Manually edit .sln file
This method is entirely aimed at renaming the directory for the project, as viewed in Windows Explorer.
This method does not suffer from the problems in the Remove/add project file method below (references disappearing), but it can result in problems if your project is under source control (see notes below). This is why step 2 (backup) is so important.
- Close Visual Studio.
- Create a backup of your .sln file (you can always roll back).
- Imagine you want to rename directory "Project1" to "Project2".
- If not using source control, rename the folder from "Project1" to "Project2" using Windows Explorer.
- If using source control, rename the folder from "Project1" to "Project2" using the functions supplied by source control. This preserves the history of the file. For example, with
TortoiseSVN, right click on the file, select
TortoiseSVN .. Rename.
- In the .sln file, edit all instances of "Project1" to be "Project2", using a text editor like NotePad.
- Restart Visual Studio, and everything will work as before, but with the project in a different directory.
You can also see renaming solution manually or post which describes this manual process.
- You can make the directory within Windows Explorer match the project name within the solution.
- This method does not remove any references from other projects to this file (an advantage over the Remove/add project file method, see my other answer below).
- It's important to back everything up into a .zip file before renaming anything, as this method can create issues with source control.
- If your project is under source control, it may create issues if you rename files or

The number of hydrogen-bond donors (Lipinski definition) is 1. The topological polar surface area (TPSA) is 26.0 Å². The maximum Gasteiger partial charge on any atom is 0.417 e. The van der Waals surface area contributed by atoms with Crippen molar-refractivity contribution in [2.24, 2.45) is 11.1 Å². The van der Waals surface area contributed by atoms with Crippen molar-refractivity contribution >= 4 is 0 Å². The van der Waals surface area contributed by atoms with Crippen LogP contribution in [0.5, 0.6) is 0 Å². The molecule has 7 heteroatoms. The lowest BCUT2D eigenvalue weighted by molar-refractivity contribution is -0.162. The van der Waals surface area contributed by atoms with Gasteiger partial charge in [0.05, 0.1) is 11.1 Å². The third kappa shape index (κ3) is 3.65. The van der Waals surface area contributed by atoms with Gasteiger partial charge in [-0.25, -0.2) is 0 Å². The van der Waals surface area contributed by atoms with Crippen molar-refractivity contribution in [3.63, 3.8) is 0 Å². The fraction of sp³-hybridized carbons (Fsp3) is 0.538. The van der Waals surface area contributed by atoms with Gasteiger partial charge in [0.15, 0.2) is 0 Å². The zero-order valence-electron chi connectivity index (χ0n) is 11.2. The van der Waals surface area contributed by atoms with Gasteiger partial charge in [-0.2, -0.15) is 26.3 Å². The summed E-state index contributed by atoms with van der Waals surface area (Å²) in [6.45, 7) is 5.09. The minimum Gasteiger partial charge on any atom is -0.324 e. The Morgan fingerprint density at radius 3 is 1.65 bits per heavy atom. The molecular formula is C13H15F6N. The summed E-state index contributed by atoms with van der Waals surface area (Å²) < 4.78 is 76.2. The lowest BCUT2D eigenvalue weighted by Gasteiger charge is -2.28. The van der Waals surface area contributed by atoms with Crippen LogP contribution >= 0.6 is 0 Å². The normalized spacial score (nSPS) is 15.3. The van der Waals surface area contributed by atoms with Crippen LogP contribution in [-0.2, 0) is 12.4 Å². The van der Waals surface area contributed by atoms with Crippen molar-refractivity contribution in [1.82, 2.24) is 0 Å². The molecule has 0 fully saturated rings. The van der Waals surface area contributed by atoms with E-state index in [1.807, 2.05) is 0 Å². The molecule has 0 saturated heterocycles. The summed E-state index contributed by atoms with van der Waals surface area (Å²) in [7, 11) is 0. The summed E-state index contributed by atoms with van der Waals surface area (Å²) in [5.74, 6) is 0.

directories outside of source control (using Windows Explorer). Its preferable to rename the file using the source control framework itself, if you can, to preserve the history of that file (check out the context menu on a right click - it may have a function to rename the file).
ReSharper has added an automated method for achieving the same result as the manual method above. If the namespace is underlined with a squiggly blue line, click on the action pyramid icon to either:
- Rename the namespace to match the directory name in Windows Explorer, or;
- Rename the directory in Windows Explorer to match the namespace.
In the second case, the final word defines the new directory name in Windows Explorer, e.g. if we changed the namespace to
ViewModel2, it would offer to move the file to folder
However, this will not necessarily update files in source control, so you may still have to use the manual method.
Tested with Visual Studio 2008, 2010, 2012, 2013, 2015, 2017 Update 1, 2, 3, 4, 5.